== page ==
The practice I suggestis to back up all new photos as youmove them from your camera. That way, you'll always have the originals. You can play with them to your heart's content, and if you happen to screwup andsave something you didn't mean to save, or you delete something you didn't mean to delete, you can get the original image off theoriginal backup. That's not an incremental backup, that's a full backup of a single directory.

If you do a full backup of all your photos every so often,and throw away the disks from the last full backup, you might lose the originals. You can recreate the images you may have created from your originals, but you can't recreate the originals.

What you're doing may be convenient, but it's not a good backup strategy.
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Old Jul 1, 2007, 1:41 PM   #8
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For me a major problem with CD's is they only hold about 500mb each.

For a camera like the Canon EOS 1Ds Mark II the RAW files average around 13-16 MB and they open to about 95MB 16-bit .psd files.

My personal image library has grown to over a terabyte now.
Makes using CD for multiple copies a bit rough :-)

A Buffalo terastation is good for interm storage but not longterm, like all harddrives arrays it will eventually fail.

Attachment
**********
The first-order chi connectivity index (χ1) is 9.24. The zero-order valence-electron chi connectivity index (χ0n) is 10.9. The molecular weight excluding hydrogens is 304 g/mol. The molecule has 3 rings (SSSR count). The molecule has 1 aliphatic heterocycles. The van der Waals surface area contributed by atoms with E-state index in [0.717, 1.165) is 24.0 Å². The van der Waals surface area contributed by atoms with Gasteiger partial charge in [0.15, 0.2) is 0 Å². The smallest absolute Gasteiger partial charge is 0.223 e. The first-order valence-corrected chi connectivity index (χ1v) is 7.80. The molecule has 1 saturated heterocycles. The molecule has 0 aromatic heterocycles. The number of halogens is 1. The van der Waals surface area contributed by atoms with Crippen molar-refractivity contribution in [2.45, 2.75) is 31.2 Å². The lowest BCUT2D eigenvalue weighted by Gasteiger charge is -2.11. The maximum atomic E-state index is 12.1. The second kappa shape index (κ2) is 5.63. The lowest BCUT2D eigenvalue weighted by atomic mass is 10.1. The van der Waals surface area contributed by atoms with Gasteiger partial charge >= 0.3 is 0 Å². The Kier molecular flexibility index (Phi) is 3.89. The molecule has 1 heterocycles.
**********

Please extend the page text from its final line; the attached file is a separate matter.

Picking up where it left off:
I guess this is one of the big "Oh Drat, I did not see this issue comming" moments of the digital reveloution :G
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Old Jul 1, 2007, 2:05 PM   #9
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PeterP wrote:
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A Buffalo terastation is good for interm storage but not longterm, like all harddrives arrays it will eventually fail.
Actually, with a RAID system, you can survive one hard disk drive failure, and as long as you replace the failed drive before another drive fails, you're safe.

But it won't protect you against stupid mistakes. That's why you should backup your original photos to off-line or near-line media, like tapes, CD-Rs (Yeah. I know.), DVD-Rs or DVD+Rs.

And Dual Layer DVDs can store over 9 GB. That should handle plenty of RAW files.
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Old Jul 2, 2007, 11:22 AM   #10
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PeterP wrote:
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For me a major problem with CD's is they only hold about 500mb each.
Last I looked the CD-R capacity was 700MB. CD-RWs formated as read-write are about 550MB.